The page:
Hillcrest Over the past year in southern Hillcrest, starting at the corner of Fourth and Pennsylvania and ending at the corner of Sixth and Redwood, the sounds of construction on several condominium complexes have dominated the area. High-pitched beeping from forklifts and skip loaders echoed through the neighborhood and entered small one- and two-story apartment buildings and older houses. Cranes and building supply trucks took up coveted street parking, and construction workers on their way to job sites cluttered sidewalks early in the morning.
The residents of Hillcrest have grown accustomed to the sounds of construction in their neighborhood. In the last five years, the community has witnessed the building of more than a dozen large condominium projects. And despite the recent lull in the housing market, in the upcoming months three new mid- and high-rise developments are slated for completion, while the fate of a fourth is undecided. In all, 216 new residences are planned, not including the controversial 301 University project, which is facing harsh opposition by members of the community regarding its height and number of units.
Alan Nevin, director of economic research for Marketpointe Realty Advisors, feels that there is not enough development occurring in Hillcrest and welcomes an urban makeover. “The area should be a shining star, complete with a blend of high-styled low-, mid-, and high-rise residential projects.… Instead, it’s a neighborhood of one- and two-story obsolete structures that should have been torn down decades ago. Smart growth and Hillcrest should not be mutually exclusive.”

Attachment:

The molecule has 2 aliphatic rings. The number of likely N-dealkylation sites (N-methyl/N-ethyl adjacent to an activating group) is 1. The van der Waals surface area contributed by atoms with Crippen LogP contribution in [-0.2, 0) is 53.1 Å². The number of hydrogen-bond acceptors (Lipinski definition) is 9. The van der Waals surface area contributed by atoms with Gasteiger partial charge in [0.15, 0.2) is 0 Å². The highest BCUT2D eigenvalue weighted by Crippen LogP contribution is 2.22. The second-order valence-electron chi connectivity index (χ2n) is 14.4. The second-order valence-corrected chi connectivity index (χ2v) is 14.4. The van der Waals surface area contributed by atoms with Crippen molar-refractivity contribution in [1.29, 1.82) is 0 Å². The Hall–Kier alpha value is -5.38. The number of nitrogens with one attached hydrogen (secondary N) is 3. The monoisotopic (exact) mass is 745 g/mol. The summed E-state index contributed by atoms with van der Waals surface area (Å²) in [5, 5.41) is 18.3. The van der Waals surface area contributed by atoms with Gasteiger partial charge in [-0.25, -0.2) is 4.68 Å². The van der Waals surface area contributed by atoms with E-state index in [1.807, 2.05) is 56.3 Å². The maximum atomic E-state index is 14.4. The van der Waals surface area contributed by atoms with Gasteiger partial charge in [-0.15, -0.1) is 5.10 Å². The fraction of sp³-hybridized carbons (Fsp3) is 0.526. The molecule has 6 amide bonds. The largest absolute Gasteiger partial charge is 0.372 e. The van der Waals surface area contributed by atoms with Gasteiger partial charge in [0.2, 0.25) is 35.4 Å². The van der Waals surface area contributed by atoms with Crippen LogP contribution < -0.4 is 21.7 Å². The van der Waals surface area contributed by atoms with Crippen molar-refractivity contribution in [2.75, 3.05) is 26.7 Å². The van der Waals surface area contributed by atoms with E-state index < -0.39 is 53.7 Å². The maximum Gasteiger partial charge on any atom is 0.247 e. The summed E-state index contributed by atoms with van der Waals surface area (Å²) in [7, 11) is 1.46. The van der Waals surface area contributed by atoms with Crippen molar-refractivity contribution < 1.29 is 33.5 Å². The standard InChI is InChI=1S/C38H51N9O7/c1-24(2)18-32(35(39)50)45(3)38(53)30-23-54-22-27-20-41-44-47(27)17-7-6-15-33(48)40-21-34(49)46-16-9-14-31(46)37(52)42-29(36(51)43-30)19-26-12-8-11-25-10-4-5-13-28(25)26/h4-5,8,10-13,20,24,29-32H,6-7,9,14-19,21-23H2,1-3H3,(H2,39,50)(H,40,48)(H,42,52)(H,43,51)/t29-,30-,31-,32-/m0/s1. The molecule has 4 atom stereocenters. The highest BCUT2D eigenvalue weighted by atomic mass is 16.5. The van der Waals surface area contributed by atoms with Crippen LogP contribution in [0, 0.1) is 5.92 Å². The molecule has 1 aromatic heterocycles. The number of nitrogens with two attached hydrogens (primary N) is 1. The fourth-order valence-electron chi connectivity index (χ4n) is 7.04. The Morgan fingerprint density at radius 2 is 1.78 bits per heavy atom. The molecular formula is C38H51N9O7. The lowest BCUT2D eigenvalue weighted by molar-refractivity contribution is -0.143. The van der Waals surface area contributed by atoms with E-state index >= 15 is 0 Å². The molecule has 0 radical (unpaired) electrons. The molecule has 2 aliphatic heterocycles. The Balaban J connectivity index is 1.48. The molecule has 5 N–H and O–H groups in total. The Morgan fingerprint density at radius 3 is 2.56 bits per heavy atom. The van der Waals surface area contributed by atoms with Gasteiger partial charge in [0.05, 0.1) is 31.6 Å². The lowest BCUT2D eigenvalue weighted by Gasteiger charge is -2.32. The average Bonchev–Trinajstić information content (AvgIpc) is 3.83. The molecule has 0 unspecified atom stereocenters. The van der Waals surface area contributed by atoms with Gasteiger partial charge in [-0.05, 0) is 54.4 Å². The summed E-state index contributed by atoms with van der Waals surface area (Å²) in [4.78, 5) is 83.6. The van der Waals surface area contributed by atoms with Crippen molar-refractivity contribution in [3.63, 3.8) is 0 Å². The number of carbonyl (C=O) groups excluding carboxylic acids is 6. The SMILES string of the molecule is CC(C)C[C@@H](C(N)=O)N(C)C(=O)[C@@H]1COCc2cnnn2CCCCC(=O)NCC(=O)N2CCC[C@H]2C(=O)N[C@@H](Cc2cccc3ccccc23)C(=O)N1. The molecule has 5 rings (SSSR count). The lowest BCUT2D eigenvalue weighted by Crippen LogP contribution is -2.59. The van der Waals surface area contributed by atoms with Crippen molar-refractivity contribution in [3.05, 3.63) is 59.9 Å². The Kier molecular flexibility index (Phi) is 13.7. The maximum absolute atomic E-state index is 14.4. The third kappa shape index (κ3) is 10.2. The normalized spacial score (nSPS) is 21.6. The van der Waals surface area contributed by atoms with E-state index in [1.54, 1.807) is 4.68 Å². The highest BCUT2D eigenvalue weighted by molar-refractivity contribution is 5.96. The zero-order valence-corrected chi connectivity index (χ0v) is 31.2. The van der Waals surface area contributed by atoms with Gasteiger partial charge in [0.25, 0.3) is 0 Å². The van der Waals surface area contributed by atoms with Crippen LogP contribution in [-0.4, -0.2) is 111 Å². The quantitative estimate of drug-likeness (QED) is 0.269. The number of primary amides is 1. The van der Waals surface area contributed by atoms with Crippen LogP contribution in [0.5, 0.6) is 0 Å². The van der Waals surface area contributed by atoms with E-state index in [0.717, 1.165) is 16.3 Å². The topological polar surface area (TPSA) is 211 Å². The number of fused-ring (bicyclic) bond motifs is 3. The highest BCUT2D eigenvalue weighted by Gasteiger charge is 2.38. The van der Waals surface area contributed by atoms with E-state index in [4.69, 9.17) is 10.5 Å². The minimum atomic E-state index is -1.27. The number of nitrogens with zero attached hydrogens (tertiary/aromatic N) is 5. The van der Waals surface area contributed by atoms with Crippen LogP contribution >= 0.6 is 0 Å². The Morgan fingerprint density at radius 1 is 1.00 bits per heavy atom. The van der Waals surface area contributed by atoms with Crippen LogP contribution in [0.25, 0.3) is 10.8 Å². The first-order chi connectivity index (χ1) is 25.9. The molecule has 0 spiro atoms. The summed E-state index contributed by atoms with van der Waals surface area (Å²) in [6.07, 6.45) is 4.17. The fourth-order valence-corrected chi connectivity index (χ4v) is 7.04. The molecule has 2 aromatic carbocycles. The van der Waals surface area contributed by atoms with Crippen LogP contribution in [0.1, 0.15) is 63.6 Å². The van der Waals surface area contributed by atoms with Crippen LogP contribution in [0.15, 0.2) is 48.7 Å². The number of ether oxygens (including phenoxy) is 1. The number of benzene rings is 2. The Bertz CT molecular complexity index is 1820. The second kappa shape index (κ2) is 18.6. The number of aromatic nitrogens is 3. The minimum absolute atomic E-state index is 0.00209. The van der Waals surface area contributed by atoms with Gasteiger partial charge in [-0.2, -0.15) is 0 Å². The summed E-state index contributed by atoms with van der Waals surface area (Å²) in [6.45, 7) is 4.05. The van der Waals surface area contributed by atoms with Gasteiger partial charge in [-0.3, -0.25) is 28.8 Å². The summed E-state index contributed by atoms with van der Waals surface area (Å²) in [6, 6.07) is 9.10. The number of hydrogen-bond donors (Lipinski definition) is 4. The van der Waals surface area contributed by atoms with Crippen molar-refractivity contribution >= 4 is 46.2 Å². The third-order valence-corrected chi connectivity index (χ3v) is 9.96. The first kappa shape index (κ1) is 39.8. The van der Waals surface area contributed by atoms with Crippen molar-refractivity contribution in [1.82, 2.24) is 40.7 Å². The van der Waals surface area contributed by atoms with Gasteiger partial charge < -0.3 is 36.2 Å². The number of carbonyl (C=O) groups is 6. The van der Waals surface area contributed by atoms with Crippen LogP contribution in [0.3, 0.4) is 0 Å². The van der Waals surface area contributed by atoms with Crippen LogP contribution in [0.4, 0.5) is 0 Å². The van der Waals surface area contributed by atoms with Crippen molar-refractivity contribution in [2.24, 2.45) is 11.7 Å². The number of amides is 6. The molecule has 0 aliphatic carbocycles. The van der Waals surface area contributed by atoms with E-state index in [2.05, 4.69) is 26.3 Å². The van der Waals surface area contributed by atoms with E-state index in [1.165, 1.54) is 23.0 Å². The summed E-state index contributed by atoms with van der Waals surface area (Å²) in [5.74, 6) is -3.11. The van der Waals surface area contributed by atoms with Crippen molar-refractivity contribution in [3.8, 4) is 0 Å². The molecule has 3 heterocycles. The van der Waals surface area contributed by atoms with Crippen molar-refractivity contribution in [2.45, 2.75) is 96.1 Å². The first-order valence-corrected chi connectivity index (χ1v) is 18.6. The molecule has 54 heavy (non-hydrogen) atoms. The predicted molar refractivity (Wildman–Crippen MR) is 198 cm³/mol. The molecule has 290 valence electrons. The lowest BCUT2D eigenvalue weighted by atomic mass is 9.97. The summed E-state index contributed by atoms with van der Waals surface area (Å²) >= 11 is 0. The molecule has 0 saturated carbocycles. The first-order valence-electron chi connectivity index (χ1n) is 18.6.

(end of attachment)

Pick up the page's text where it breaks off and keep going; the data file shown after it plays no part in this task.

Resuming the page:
While Nevin believes that the community “should be one of the great urban cores of San Diego,” John Taylor, a representative for Save Hillcrest, a group “dedicated to smart growth in the Uptown District,” sees the matter through a different set of safety goggles. “Hillcrest is not an extension of downtown, nor should it be. Hillcrest is an established community with predominantly one- to three-story buildings. If one brings the downtown model to Hillcrest, you lose the eclectic feel of Hillcrest that many have worked so hard over the last 100 years to create.”
In mid-November 2007, the first condos to be completed, Phase I of Atlas at Hillcrest, opened to new owners on the corner of Fourth Avenue and Pennsylvania. Texas-based D.R. Horton, the nation’s largest homebuilder, developed the Atlas project.
Atlas at Hillcrest — Phase I
3687 Fourth Avenue
63 units, approx. 15 per floor
4 floor plans, 725, 1022, 1214, 1485 square feet
1 and 2 bedrooms
Amenities: Bar lounge with terrace and fire pit; state-of-the-art gym; gated underground parking; pool and spa; satin nickel front door hardware; tile in entry, kitchen, and bath; granite countertops in kitchen and bath; large walk-in closets in master suites; black-on-stainless appliances including slide-in range and self-cleaning oven, built-in microwave/hood, and multicycle Energy Star dishwasher.
Atlas at Hillcrest is located near the heart of Hillcrest, just two blocks south of University Avenue. Builder D.R. Horton touts the U-shaped design of Phase I as “chic, sleek, and innovative.” According to the San Diego branch of D.R. Horton, 39 of the 63 units have been sold.